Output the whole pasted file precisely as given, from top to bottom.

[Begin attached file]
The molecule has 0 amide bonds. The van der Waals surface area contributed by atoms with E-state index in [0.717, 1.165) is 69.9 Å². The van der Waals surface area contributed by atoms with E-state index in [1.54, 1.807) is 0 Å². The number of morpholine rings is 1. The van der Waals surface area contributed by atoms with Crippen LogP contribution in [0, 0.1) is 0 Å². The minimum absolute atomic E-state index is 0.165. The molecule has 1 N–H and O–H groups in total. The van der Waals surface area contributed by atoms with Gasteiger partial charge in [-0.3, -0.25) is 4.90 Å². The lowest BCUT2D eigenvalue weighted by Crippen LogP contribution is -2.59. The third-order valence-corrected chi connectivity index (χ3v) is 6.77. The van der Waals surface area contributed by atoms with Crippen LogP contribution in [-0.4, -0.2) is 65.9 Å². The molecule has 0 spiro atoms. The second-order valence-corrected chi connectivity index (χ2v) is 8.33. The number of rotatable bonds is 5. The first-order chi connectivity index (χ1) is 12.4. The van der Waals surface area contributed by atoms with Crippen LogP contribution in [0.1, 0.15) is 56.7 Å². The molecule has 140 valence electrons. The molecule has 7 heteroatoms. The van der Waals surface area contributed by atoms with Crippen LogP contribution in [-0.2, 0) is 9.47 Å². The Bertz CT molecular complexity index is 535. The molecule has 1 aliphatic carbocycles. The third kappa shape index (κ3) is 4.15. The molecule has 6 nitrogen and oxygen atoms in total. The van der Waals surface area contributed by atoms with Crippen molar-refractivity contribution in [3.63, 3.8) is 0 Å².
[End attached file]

The molecule has 0 amide bonds. The van der Waals surface area contributed by atoms with E-state index in [0.717, 1.165) is 69.9 Å². The van der Waals surface area contributed by atoms with E-state index in [1.54, 1.807) is 0 Å². The number of morpholine rings is 1. The van der Waals surface area contributed by atoms with Crippen LogP contribution in [0, 0.1) is 0 Å². The minimum absolute atomic E-state index is 0.165. The molecule has 1 N–H and O–H groups in total. The van der Waals surface area contributed by atoms with Gasteiger partial charge in [-0.3, -0.25) is 4.90 Å². The lowest BCUT2D eigenvalue weighted by Crippen LogP contribution is -2.59. The third-order valence-corrected chi connectivity index (χ3v) is 6.77. The van der Waals surface area contributed by atoms with Crippen LogP contribution in [-0.4, -0.2) is 65.9 Å². The molecule has 0 spiro atoms. The second-order valence-corrected chi connectivity index (χ2v) is 8.33. The number of rotatable bonds is 5. The first-order chi connectivity index (χ1) is 12.4. The van der Waals surface area contributed by atoms with Crippen LogP contribution in [0.1, 0.15) is 56.7 Å². The molecule has 140 valence electrons. The molecule has 7 heteroatoms. The van der Waals surface area contributed by atoms with Crippen LogP contribution in [-0.2, 0) is 9.47 Å². The Bertz CT molecular complexity index is 535. The molecule has 1 aliphatic carbocycles. The third kappa shape index (κ3) is 4.15. The molecule has 6 nitrogen and oxygen atoms in total. The van der Waals surface area contributed by atoms with Crippen molar-refractivity contribution in [3.63, 3.8) is 0 Å².